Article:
‘Promised Land’? Fight continues for workers who marched with MLK

Updated
FILE -In this March 28, 1968 file photo, Dr. Martin Luther King Jr. and Rev. Ralph Abernathy, right, lead a march on behalf of striking Memphis, Tenn.,...
FILE -In this March 28, 1968 file photo, Dr. Martin Luther King Jr. and Rev. Ralph Abernathy, right, lead a march on behalf of striking Memphis, Tenn.,...
AP Photo/The Commercial Appeal, Sam Melhorn, File

Forty-five years ago, Dr. Martin Luther King Jr. gave one of the most famous speeches of his life.

In what’s known today as his “mountaintop” speech, Dr. King spoke to a crowd assembled in a Memphis church, where he was standing in solidarity with sanitation workers who were striking to protest their low wages and poor working conditions. The next day, he was shot and killed.

Some of those Memphis sanitation workers who marched alongside King are still on the job today, as the union representing those workers battles to stop the city’s efforts to privatize waste collection. City officials supporting the plan insist it could help the city save between $8 and $15 million, and that they “can’t afford” not to take that opportunity.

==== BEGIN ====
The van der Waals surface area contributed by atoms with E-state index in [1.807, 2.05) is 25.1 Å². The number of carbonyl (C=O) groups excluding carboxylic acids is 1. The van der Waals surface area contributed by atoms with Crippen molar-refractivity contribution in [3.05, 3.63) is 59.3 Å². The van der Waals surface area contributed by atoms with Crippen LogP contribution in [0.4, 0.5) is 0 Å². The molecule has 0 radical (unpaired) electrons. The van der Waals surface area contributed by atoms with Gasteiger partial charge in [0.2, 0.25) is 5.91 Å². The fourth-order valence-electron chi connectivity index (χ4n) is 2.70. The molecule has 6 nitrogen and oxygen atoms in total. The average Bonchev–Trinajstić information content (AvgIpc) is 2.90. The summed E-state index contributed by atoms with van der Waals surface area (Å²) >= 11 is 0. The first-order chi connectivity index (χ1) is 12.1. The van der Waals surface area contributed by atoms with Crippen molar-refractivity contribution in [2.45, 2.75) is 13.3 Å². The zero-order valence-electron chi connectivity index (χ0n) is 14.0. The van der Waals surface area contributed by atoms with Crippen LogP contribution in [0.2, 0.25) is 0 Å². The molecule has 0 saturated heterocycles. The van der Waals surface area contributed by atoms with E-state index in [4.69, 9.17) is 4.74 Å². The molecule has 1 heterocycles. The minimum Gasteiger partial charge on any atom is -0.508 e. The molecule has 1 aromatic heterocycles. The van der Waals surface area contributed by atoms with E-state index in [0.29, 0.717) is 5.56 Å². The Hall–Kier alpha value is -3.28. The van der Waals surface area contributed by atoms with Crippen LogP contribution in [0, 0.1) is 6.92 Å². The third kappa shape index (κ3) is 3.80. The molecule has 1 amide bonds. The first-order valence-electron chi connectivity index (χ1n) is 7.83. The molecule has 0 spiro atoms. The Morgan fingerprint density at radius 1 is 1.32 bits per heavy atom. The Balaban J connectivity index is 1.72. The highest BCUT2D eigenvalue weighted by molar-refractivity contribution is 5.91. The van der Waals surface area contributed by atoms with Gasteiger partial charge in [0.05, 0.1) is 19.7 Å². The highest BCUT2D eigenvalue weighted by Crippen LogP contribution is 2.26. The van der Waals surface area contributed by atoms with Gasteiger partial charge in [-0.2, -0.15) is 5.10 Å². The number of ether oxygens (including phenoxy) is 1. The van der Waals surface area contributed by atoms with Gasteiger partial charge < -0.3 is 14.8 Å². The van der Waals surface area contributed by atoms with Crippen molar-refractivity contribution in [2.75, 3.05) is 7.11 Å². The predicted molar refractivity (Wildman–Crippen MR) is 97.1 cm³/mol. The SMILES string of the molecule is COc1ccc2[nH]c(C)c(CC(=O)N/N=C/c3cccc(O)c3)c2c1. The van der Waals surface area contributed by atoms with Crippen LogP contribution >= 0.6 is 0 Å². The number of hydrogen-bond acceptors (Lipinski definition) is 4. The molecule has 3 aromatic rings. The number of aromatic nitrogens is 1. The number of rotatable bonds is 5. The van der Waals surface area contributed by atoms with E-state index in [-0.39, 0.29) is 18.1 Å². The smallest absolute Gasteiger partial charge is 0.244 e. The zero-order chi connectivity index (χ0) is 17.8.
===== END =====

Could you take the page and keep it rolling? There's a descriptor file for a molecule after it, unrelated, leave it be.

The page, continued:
But it doesn’t feel that way to workers. “It looks like they’re trying to take us down again,” 81-year-old Elmore Nickleberry told the Associated Press. He’s one of the original strikers, who still drives garbage trucks for the city. On Thursday, he and other workers will join other union officials to march on the 45th anniversary of King’s death, honoring the sacrifice he made for them–and for so many other Americans.

The night before his death, in that famous speech in Memphis, Dr. King spoke prophetically of his own death, noting the threats he was receiving from “some of our sick white brothers.”

“I don’t know what will happen now; we’ve got some difficult days ahead. But it really doesn’t matter to with me now, because I’ve been to the mountaintop. And I don’t mind,” he said. “Like anybody, I would like to live a long life–longevity has its place. But I’m not concerned about that now. I just want to do God’s will. And He’s allowed me to go up to the mountain. And I’ve looked over, and I’ve seen the Promised Land. I may not get there with you. But I want you to know tonight, that we, as a people, will get to the Promised Land.”

'Promised Land'? Fight continues for workers who marched with MLK

Updated